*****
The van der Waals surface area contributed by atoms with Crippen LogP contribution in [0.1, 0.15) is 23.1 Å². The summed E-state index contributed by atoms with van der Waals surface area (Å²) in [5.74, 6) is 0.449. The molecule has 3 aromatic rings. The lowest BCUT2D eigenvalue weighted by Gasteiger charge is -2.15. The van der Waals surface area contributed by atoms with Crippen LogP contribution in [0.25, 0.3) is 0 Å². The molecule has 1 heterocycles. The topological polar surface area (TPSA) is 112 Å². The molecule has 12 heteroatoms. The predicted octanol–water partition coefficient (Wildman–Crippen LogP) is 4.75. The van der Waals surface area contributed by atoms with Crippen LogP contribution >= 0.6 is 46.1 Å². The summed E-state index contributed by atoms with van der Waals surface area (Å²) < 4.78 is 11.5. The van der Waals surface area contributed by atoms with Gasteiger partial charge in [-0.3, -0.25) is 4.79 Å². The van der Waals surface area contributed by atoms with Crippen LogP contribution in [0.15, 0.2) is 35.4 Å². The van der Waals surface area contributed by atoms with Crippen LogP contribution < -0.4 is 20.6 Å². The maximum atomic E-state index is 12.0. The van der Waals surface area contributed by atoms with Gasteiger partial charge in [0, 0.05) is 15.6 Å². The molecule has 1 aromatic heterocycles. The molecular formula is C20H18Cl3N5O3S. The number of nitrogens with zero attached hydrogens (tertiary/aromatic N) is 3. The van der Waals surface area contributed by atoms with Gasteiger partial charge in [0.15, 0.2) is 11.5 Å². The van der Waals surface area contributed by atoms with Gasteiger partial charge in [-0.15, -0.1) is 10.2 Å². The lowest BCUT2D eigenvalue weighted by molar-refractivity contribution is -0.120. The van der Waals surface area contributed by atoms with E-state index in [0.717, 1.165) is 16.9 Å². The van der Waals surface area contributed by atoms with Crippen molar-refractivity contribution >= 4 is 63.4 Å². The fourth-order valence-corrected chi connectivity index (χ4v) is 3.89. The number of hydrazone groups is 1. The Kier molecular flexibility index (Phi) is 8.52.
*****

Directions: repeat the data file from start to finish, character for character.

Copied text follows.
The van der Waals surface area contributed by atoms with Crippen LogP contribution in [0.1, 0.15) is 23.1 Å². The summed E-state index contributed by atoms with van der Waals surface area (Å²) in [5.74, 6) is 0.449. The molecule has 3 aromatic rings. The lowest BCUT2D eigenvalue weighted by Gasteiger charge is -2.15. The van der Waals surface area contributed by atoms with Crippen LogP contribution in [0.25, 0.3) is 0 Å². The molecule has 1 heterocycles. The topological polar surface area (TPSA) is 112 Å². The molecule has 12 heteroatoms. The predicted octanol–water partition coefficient (Wildman–Crippen LogP) is 4.75. The van der Waals surface area contributed by atoms with Crippen LogP contribution >= 0.6 is 46.1 Å². The summed E-state index contributed by atoms with van der Waals surface area (Å²) < 4.78 is 11.5. The van der Waals surface area contributed by atoms with Gasteiger partial charge in [-0.3, -0.25) is 4.79 Å². The van der Waals surface area contributed by atoms with Crippen LogP contribution in [0.15, 0.2) is 35.4 Å². The van der Waals surface area contributed by atoms with Crippen LogP contribution < -0.4 is 20.6 Å². The maximum atomic E-state index is 12.0. The van der Waals surface area contributed by atoms with Gasteiger partial charge in [0, 0.05) is 15.6 Å². The molecule has 1 aromatic heterocycles. The molecular formula is C20H18Cl3N5O3S. The number of nitrogens with zero attached hydrogens (tertiary/aromatic N) is 3. The van der Waals surface area contributed by atoms with Gasteiger partial charge in [0.15, 0.2) is 11.5 Å². The van der Waals surface area contributed by atoms with Gasteiger partial charge in [-0.15, -0.1) is 10.2 Å². The lowest BCUT2D eigenvalue weighted by molar-refractivity contribution is -0.120. The van der Waals surface area contributed by atoms with E-state index in [0.717, 1.165) is 16.9 Å². The van der Waals surface area contributed by atoms with Crippen molar-refractivity contribution >= 4 is 63.4 Å². The fourth-order valence-corrected chi connectivity index (χ4v) is 3.89. The number of hydrazone groups is 1. The Kier molecular flexibility index (Phi) is 8.52.